With Tagore and Aurobindo, however, there was far greater appreciation for Western methods and inventions, combined with devotion to man’s essential spiritual nature. Aurobindo had won fame as a fiery Indian nationalist but at the height of his popularity he gave up politics and started an ashram where he lived until his death. When asked why he abandoned public life and his promising career as an Indian freedom fighter, he replied that he wanted to work out an educational model for the Indian people to build a great nation once they had won their political rights. For Aurobindo, a man’s freedom is only a necessary means to the full flowering of his abilities.
These illustrations from India may seem quite irrelevant in our situation. But let me remind you that probably part of the popularity of Indian religion on American campuses these days comes from the fact that Hindu and Buddhist spirituality satisfies a need which students recognize — a deep need unsatisfied by secular education.
Dr. Young Oon Kim with Reverend Moon
So far we have looked at the historical background of Western education and mentioned briefly some of its Asian critics. Both factors are useful as we look at our own educational efforts. Where are we going? What resources must we employ to pioneer adequate education for our movement?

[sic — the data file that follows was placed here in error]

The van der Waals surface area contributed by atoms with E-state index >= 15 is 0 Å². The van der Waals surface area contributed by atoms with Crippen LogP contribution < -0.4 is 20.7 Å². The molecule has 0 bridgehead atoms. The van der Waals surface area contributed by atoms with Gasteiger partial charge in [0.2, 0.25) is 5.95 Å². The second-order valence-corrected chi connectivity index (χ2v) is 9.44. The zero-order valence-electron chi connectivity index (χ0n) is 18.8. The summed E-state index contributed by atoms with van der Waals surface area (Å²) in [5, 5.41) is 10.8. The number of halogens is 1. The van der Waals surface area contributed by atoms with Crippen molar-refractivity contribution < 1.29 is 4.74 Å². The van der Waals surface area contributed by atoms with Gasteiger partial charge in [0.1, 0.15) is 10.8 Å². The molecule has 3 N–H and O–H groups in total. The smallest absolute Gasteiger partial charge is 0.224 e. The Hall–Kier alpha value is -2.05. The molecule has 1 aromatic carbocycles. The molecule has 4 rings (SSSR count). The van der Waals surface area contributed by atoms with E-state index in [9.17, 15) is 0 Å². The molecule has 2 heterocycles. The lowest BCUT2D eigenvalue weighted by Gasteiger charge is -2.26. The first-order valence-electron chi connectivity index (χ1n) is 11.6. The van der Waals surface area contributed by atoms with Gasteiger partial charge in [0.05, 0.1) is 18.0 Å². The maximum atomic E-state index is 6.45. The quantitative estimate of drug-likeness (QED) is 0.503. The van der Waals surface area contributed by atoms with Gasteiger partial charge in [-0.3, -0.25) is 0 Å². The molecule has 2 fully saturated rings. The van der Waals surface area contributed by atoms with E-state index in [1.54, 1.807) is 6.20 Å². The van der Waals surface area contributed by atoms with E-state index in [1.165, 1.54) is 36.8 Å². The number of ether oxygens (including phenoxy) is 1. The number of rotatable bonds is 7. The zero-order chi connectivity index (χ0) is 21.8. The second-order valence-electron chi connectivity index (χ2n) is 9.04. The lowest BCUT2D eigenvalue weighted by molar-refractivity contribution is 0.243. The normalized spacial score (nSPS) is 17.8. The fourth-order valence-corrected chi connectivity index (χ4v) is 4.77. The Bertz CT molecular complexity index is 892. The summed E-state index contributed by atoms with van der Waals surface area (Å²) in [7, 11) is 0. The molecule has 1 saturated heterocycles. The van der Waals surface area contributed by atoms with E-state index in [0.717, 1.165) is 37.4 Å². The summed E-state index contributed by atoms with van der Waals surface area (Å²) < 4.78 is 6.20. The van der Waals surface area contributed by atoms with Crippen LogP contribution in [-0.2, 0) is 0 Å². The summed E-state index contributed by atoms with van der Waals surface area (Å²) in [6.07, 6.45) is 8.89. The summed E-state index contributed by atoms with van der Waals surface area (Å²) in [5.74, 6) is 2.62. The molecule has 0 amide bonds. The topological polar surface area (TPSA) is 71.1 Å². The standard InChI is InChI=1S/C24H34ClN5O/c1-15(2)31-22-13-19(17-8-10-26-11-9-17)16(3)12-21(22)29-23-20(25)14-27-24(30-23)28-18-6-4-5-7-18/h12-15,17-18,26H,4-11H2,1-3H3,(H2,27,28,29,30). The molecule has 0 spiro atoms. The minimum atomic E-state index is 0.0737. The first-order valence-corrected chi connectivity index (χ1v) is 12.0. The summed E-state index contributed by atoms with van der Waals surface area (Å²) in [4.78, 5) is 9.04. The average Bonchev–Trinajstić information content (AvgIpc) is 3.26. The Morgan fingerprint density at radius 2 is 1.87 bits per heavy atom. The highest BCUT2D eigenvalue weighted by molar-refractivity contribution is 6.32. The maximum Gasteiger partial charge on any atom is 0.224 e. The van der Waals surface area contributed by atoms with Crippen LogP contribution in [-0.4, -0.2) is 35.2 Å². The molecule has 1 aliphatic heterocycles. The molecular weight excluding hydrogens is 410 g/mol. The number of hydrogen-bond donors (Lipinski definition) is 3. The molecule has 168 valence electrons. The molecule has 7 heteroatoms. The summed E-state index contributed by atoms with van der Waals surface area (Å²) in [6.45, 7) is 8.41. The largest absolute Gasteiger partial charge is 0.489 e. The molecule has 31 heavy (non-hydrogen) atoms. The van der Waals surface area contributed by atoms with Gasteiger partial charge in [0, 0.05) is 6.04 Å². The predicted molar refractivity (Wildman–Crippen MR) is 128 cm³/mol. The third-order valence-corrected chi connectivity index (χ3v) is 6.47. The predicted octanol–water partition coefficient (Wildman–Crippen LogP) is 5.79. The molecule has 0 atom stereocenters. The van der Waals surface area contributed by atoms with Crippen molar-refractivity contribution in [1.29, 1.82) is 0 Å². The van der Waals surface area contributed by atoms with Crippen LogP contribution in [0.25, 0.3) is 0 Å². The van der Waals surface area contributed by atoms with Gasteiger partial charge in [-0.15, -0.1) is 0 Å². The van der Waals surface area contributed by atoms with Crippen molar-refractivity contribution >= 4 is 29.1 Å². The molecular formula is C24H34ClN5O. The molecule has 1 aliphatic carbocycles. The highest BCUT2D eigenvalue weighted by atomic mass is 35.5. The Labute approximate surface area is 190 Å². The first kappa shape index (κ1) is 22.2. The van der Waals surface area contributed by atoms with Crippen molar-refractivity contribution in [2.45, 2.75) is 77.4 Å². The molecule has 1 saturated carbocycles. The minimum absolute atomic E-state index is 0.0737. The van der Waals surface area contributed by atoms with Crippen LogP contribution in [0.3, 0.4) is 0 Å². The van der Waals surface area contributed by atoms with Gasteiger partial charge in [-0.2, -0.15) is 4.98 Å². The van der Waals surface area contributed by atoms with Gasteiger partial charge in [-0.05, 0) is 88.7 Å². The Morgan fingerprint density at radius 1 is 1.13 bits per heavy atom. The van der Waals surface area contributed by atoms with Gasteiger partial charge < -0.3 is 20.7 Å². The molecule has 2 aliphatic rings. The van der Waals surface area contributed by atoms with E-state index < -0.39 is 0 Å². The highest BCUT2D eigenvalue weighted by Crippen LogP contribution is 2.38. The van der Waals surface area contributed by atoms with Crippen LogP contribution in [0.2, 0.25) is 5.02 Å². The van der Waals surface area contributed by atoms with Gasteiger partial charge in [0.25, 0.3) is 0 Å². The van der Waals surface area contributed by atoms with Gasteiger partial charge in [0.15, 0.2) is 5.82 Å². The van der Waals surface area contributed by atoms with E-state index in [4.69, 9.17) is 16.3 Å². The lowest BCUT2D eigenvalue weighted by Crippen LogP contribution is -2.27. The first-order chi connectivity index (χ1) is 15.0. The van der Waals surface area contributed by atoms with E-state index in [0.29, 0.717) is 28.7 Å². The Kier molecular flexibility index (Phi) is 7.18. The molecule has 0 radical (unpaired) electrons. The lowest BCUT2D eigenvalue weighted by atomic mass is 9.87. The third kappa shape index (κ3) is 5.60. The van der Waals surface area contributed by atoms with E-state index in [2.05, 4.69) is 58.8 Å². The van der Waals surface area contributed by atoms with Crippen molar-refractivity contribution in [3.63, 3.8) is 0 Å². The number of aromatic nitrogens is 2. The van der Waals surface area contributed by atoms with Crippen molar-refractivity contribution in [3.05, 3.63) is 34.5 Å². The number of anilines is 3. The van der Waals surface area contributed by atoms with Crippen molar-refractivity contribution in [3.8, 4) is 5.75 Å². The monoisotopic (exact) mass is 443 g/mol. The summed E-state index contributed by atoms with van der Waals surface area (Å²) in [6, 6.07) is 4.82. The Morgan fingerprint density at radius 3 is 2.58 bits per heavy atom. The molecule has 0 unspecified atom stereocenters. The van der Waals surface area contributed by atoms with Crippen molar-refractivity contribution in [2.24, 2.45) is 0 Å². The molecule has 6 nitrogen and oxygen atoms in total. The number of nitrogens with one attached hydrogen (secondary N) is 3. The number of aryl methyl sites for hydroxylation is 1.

First, let me emphasize the crucial importance of seminary training as an intellectual discipline. Our faculty are experts in their specific fields. They offer you what you should know and must learn about Old Testament history and literature, New Testament exegesis and criticism, church history, the development of Christian doctrine, religious education, philosophy and ethics. No seminary in America has ever been started with such a capable faculty, I’ve been told. So you have expert professors, an adequate library and a suitable place to stay. Certainly, how much you learn will determine how effective you can be as tomorrow’s leaders. You will not be a good spokesman for Divine Principle or even truly Christian if you fail to love God with all your mind.
Having said this, I must insist on something even more important. I want you to have an epoch-making experience in your life meeting the living God face to face, a heart warming experience of the truth of Divine Principle. This kind of experience will be the fountain for a passionate desire to share God’s love and truth with others. When you go out from this seminary, you should be burning inside with missionary zeal. This is far more vital for the seminarian than book learning. As you look around at the Christian world, you see declining churches, empty pews, spiritless laymen and discouraged clergy. The conventional churches are not ailing because they lack seminaries, libraries, buildings, money or sophisticated theologies. The are sick for lack of a lasting spiritual fervor.